When We Make It
by Elisabet Velasquez
Dial Books, 384 pages, $19.99
This empowering debut young adult novel by Elisabet Velasquez will deeply touch your life, likely causing you to laugh and cry out loud. Passionate, stormy, and honest, When We Make It is a coming-of-age story that will move you and leave you rooting for the main character long after you have finished reading. Sarai is a first-generation Puerto Rican eighth-grader who sees the beauty and pain in life with full clarity and without the sentimental idealism that people normally associate with poetic talent. Along with her older sister, she takes you through the pressures of mental illness, sexual assault and toxic masculinity, poverty, and the gentrification of her home in Brooklyn. Openly questioning things around her, along with her Boricua identity, she learns to navigate through her teenage years with determination and braveness. Despite the odds appearing to be stacked against her, Sarai comes out on top, learning to embrace and celebrate herself. This book will tune into your heart and make you feel seen.
Before We Disappear
by Shaun David Hutchinson
Harperteen, 512 pages, $17.99
Jack Nevin is a master of thievery and trickery, and with his consistent supply of stolen tricks, he proves to be a profitable and invaluable assistant to a revered stage magician of the early 1900s, The Enchantress. However, Jack’s pilfering catches up with him and the pair are forced to make a getaway to America. Luckily, they are able to find steady work on the West coast at Seattle’s Alaska–Yukon–Pacific World’s Fair Exposition, which improves their financial outlook, although they are forced to reconcile with the fact that they are not the shining stars of the show. Jack tries to uncover the secrets of this seemingly transcendental performance, but he discovers much more than he expected. He forms a bond with the behind-the-scenes master of tricks, and due to this growing affection, he is forced to choose between his employer, who has given him everything in life so far, and the boy who promises to give him so much in the future. Shaun David Hutchinson’s Before We Disappear is a love story that provides all the twists and turns of a well-crafted heist story. Lovers of historical fiction and fantasy will also enjoy the book and be captivated by its many forms of magic.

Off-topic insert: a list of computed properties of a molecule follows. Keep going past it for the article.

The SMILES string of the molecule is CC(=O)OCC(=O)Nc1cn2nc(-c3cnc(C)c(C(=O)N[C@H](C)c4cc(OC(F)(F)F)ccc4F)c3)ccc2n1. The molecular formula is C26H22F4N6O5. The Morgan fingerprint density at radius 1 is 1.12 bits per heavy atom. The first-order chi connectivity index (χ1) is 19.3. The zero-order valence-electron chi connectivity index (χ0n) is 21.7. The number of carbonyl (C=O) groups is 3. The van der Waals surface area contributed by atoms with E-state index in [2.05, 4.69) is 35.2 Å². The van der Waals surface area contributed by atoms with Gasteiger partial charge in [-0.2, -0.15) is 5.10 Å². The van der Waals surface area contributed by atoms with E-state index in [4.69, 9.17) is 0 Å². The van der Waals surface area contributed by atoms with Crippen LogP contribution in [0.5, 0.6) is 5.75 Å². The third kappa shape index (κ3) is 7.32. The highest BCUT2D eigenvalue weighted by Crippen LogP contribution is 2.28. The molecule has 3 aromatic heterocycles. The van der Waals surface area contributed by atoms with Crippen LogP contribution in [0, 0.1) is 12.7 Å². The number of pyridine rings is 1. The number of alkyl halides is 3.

Here’s to Us
by Becky Albertalli and Adam Silvera
Quill Tree Books, 480 pages, $19.99
Here’s to Us by Becky Albertalli and Adam Silvera is the captivating follow-up to the pair’s romantic bestseller, What If It’s Us. It is a thrilling read on its own, but it’s even better if you have previously enjoyed the first novel. A breezy tale with a tone of optimism, it is a story that wears its heart on its sleeve. Ben has been working on his fantasy manuscript with writing partner and fabulous kisser Mario throughout his first year of college. Arthur has recently returned to New York City for an internship on Broadway, although he is in a perfectly happy long-distance relationship with his boyfriend from his hometown. Yet, sparks fly when Ben and Arthur happen to come into close contact again, reviving old passions. They decide to persevere on their well-trodden, comfortable and separate paths, knowing that things between them didn’t work out the first time around. Little do they realize, however, that the universe seems to have other ideas in mind and paves the way for a series of encounters that make them both question their feelings for each other.
by SJ Sindu
Soho Press, 336 pages, $26.00
Ten-year-old Kalki Sami was born with blue skin and so believes himself to be the reincarnation of the Hindu god Vishnu. Apparently convinced that their blue-skinned son can work miracles and heal the sick, Kalki’s parents opened an ashram in their home state of Tamal Nadu in India so that he can dispense wisdom and cures to trusting pilgrims. However, his failure to cure his aunt causes Kalki to question his parents’ motivation and everything he has ever been told about himself. As tragedy after tragedy befalls his family, Kalki is plagued by worries and self-doubt as he grows toward adulthood and the need to take responsibility for his own thoughts and behaviors. Things become even more complicated when Kalki and his dad go on a sort of world tour to publicize his seemingly miraculous abilities, and a visit to New York that leads to an encounter with a long-lost friend might just serve as the tipping point for Kalki’s independence. SJ Sindu’s Blue-Skinned Gods is a fascinating story of self-discovery that takes in a range of cultures and beliefs not commonly found in contemporary fiction.
The Orphan Witch
by Paige Crutcher
St. Martin’s Griffin, 352 pages, $30.99
Persephone May grew up in the foster care system after being abandoned as a baby. Having been alone for all her life, she wants nothing more than a place where she can truly belong. Unfortunately, her presence seems to be associated with strange occurrences such as levitating objects and weather disturbances, which quickly drive away anyone who might otherwise be willing to include her in their family. As a consequence, even as an adult, Persephone never stays in one place for long, and she certainly never makes friendships or attachments. When yet another uncontrolled incident of power means that she has to leave yet another job and town, Persephone decides to accept an invitation to the mysterious Wile Isle, which might just be offering everything she has ever wanted. However, life on the isle soon proves to be far from uncomplicated, as Persephone finds herself dealing with long-running curses, deeply buried secrets, and deadly family feuds. Paige Crutcher’s The Orphan Witch is magical tale of mystery, intrigue, and the importance of finding your place in the world. It’s a quirky story of good versus evil that is sure to engage readers.